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Smoking and obesity predict high-risk plaque by coronary CTA in low coronary artery calcium score (CACS)

Published:April 23, 2021DOI:https://doi.org/10.1016/j.jcct.2021.04.003

      Abstract

      Background

      The AHA recommends statins in patients with CACS>100 AU. However in patients with low CACS (1–99 AU), no clear statement is provided, leaving the clinician in a grey-zone. High-risk plaque (HRP) criteria by coronary CTA are novel imaging biomarkers indicating a higher a-priori cardiovascular (CV) risk, which could help for decision-making. Therefore the objective of our study was to identify which CV-risk factors predict HRP in patients with low CACS 1–99.

      Methods

      1003 symptomatic patients with low-to-intermediate risk, a clinical indication for coronary computed tomography angiography (CCTA) and who had a coronary artery calcium score (CACS) between 1 and 99 AU, were enrolled. CCTA analysis included: stenosis severity and HRP-criteria: low-attenuation plaque (LAP <30HU, <60HU and <90HU) napkin-ring-sign, spotty calcification and positive remodeling. Multivariate regression models were created for predicting HRP-criteria by the major 5 cardiovascular risk factors (CVRF) (smoking, arterial hypertension, positive family history, dyslipidemia, diabetes) and obesity (BMI>25 ​kg/m2).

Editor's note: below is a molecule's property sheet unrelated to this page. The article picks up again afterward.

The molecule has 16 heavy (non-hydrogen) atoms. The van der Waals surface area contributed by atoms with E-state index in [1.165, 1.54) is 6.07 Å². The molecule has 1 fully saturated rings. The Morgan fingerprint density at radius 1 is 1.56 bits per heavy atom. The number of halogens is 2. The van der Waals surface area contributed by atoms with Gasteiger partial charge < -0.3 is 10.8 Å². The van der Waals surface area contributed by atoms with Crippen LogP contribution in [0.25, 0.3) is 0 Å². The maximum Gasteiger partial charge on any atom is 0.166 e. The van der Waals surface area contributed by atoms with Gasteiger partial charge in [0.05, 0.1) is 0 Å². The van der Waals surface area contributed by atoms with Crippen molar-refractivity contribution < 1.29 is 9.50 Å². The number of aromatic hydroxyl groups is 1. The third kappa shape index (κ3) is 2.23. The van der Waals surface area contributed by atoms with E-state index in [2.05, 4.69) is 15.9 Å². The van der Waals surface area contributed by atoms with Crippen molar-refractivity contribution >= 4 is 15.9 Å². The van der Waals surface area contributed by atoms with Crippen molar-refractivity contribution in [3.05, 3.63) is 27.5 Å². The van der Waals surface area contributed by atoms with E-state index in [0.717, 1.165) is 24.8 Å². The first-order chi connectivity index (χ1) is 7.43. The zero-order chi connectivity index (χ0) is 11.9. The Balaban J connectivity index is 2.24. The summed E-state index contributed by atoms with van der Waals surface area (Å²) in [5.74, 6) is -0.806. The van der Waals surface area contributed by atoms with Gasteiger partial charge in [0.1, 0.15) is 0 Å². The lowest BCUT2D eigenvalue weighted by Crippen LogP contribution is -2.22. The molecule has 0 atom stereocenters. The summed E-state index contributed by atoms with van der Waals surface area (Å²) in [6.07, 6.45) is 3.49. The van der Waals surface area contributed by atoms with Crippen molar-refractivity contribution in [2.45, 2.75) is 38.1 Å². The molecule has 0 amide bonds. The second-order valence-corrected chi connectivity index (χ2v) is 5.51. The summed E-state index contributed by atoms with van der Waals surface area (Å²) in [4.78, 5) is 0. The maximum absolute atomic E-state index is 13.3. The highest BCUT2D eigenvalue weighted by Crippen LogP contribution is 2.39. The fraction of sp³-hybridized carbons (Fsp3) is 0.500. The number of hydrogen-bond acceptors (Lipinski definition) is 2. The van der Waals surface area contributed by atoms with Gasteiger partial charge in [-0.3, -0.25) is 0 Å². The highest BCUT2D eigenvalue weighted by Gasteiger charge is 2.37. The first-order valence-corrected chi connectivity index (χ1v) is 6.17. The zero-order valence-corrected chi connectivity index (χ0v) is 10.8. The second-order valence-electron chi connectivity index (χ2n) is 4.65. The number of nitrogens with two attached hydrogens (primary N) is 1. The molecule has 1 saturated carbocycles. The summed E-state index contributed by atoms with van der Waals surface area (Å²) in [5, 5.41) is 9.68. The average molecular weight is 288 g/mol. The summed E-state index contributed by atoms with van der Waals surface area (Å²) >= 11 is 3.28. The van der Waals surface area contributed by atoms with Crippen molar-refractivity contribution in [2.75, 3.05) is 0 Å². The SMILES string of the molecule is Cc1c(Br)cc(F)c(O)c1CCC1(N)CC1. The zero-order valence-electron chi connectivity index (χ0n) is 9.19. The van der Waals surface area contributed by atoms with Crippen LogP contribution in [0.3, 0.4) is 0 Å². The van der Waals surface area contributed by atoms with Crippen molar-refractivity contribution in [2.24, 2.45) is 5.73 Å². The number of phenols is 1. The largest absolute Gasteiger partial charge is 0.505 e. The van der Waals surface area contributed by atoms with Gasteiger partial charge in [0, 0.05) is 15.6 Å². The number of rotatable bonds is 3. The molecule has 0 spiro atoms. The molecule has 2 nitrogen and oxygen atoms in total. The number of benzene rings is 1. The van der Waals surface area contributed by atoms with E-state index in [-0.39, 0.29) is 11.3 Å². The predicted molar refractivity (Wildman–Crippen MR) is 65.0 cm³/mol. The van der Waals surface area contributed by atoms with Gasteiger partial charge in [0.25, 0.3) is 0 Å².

Results

      304 (33.5%) were smokers. 20.4% of smokers had HRP compared with only 14.9% of non-smokers (p ​= ​0.045). Male gender was associated with HRP (p ​< ​0.001).
      Smoking but not the other 5 CVRF had the most associations with HRP-criteria (LAP<60HU/≥2 criteria:OR 1.59; 95%CI:1.07–2.35), LAP<90HU (OR 1.57; 95%CI:1.01–2.43), Napkin-Ring-Sign (OR 1.78; 95%CI:1.02–3.1) and positive remodelling (OR 1.54; 95%CI:1.09–2.19). Smoking predicted fibrofatty LAP<90HU in males only. Obesity predicted LAP<60HU in both females and males.

      Conclusions

      In patients with low CACS 1-99AU, male gender, smoking and obesity, but not the other CVRF predict HRP. These patients would rather benefit from intensification of primary CV-prevention measures such as statins.

      Keywords

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